Innovation, like other business operations, requires a multitude of decisions on a daily basis. Over time, the intricacies of R&D and the responsibilities of its leaders have increased; the number of decisions required from leadership has followed. A growing number of decisions requires an increased amount of time and a greater likelihood of human error. Automated decision making has the potential to make leaders and their teams more effective by taking on some required decisions.
When Can We Automate Decisions?
Automated decision making is extremely effective when decisions are based solely on data. When an artificial intelligence (AI) algorithm has all of the information and rules necessary to choose the best option, it will make decisions with little to no human input. The algorithm will continue to evaluate and improve its choices based on the continuous feedback it receives from previous decisions.
Challenges of Automated Decision Systems
AI-backed, automated decisions are made using available data and set rules. When these inputs are unavailable or of questionable quality, so are the resulting decisions. This limitation makes automated decision making ideal for day-to-day, operational R&D decisions, such as budgeting, compliance, and forecasting. Of course, AI and machine learning (ML) will be reliable decision making tools for more decisions as technology improves.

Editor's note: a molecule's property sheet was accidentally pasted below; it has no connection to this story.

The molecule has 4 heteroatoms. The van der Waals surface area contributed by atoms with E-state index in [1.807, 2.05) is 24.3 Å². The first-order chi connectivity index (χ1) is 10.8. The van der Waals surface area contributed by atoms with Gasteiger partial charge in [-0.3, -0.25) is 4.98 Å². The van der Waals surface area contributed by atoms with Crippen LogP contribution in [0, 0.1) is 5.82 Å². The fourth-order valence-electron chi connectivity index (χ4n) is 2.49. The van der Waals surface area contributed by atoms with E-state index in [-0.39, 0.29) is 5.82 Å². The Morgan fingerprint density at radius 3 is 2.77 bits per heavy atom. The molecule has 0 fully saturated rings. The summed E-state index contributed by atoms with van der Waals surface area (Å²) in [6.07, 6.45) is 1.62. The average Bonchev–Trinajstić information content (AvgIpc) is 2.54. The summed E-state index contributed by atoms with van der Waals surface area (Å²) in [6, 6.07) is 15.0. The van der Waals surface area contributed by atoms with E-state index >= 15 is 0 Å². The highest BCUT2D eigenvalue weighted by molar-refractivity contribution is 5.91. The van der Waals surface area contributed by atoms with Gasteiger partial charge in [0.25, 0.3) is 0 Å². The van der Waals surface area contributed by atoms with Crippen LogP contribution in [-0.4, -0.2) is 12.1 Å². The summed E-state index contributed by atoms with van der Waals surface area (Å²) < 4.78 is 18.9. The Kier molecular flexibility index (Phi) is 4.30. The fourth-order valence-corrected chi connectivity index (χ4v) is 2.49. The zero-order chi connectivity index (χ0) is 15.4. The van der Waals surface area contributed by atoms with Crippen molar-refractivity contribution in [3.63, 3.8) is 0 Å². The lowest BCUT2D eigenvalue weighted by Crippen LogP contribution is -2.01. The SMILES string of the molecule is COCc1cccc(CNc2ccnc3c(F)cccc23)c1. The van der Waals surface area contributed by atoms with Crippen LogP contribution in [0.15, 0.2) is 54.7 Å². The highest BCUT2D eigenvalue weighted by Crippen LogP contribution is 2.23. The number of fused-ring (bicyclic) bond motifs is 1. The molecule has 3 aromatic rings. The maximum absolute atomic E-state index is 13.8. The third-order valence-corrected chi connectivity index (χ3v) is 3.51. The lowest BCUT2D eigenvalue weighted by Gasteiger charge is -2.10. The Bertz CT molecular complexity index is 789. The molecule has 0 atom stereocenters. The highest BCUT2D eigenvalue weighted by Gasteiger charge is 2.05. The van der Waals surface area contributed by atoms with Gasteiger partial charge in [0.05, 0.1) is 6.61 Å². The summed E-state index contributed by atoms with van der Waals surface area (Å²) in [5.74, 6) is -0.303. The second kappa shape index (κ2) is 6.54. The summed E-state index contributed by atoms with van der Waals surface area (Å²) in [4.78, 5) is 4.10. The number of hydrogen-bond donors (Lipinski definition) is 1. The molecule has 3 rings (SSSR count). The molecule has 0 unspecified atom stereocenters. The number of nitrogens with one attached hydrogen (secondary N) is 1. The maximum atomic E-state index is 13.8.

Automated systems also require oversight and explanations, especially when making sensitive decisions. The potential bias of unsupervised AI has been well-publicized recently, as the European Union’s GDPR “limits the circumstances in which you can make solely automated decisions, including those based on profiling, that have a legal or similarly significant effect on individuals.” Another cautionary tale comes from Boston, where a AI-based decision to change school schedules and bus routes was not well-received, partly due to “the somewhat black-box nature of the algorithm.”
How Do We Automate Complex R&D Decisions?
These challenges become apparent as we attempt to automate more complex decisions using AI and ML. However, it is these complex tasks that are most susceptible to human error and require the most skill and time. Therefore, automating them offers potential time and cost savings that can streamline the innovation process. To take advantage of automated decision making in the R&D department, consider utilizing AI to inform pieces of the decision making process.
Insights backed by AI and ML algorithms, known as augmented analytics, can inform the decisions innovation teams eventually make. By turning to this type of intelligent decision support system, R&D teams can harness the power of AI to make better decisions more quickly. For example, our Technology Vitality Report (TVR) uses Semantic Gist™ to help inventors prioritize their most novel ideas. The AI-enabled search technology within InnovationQ Plus® offers innovation teams insight into their competitors’ recent technological advances. Together, the tools automate multiple key pieces of the innovation decision making process.